The latter is a broader mitigation plan of action for achieving “no net loss”—according to the Washington DC-based NGO, Forest Trends, where the goal for a development activity in which the impacts on biodiversity it causes are balanced or outweighed by measures taken to avoid and minimise the impacts, to restore affected areas and finally to offset the residual impacts.

The notable biodiversity offset in the country is the Kalagala offset that covers Kalagala and Itanda Nile Bank and Namavundu central forest reserves, 40 kilometres north of Bujagali. The area was created to offset the large-scale flooding into people’s homes and destroyed property as a result of the construction of the Bujagali dam.

Consequently, the World Bank—which backed the dam— and the government signed an indemnity agreement for mitigating damages caused by the dam and categorically stated that the area set aside would not be flooded by another hydro dam project. Except, it didn’t take long when the offset was impacted by the construction of the 185MW Isimba dam upstream triggering a boardroom war of words.

As such, in the case of the Murchison Falls National Park, TotalEnergies EP and the government would evaluate the extent of damage on land, flora and fauna, by the oil infrastructure, and gazette an area adjacent or elsewhere equivalent to what was affected for conservation purposes.

On the other hand, biodiversity net gain supposes the goal of achieving a greater diversity of flora and fauna after a development activity has taken place than was present before. This is measured and there are known tools such as the natural biodiversity metric to assess the ‘biodiversity unit’ value of a site.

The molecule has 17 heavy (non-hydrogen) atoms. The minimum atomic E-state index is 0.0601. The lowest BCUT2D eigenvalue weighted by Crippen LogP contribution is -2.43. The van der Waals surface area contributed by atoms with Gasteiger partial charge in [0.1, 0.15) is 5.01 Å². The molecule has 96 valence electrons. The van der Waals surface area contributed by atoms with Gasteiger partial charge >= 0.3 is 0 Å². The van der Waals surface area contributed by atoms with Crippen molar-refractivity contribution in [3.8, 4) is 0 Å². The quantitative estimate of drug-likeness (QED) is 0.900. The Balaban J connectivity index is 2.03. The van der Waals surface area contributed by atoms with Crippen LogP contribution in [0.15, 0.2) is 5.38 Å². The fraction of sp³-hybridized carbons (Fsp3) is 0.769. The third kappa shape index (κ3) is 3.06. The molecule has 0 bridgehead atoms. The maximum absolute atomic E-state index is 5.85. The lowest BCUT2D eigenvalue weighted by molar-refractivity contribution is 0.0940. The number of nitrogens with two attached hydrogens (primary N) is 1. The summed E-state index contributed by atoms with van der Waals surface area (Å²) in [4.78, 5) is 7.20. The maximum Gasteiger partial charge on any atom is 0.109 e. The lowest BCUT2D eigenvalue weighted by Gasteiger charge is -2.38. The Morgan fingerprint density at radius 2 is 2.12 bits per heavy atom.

Inside sources told Daily Monitor that TotalEnergies is bent on a biodiversity net gain approach, ostensibly for cost-cutting reasons, while PAU and other regulatory bodies insist on both. The protracted discussions are said to be ongoing.

While the ultimate goal of net loss is aimed at boosting pressure between development and conservation by enabling economic gains to be achieved without attendant biodiversity losses, several studies indicate that biodiversity offsets represent a necessary component of a much broader mitigation strategy.

In June 2022, TotalEnergies Uganda, which in early 2021 changed the name from Total to TotalEnergies to capture the imagination of energy transition enthusiasts, launched an ambitious biodiversity programme, an initiative for protecting and conserving biodiversity in and around Murchison Falls National Park.

The order of hierarchy, TotalEnergies EP officials emphasised, is environment, wildlife, tourism, and the oil project, which is now under sharp focus.


Cost of development for the Tilenga development project: $4b (Shs37 trillion).

The project will produce about 230,000-barrels of oil per day to be fed to the East African Crude Oil Pipeline (Eacop).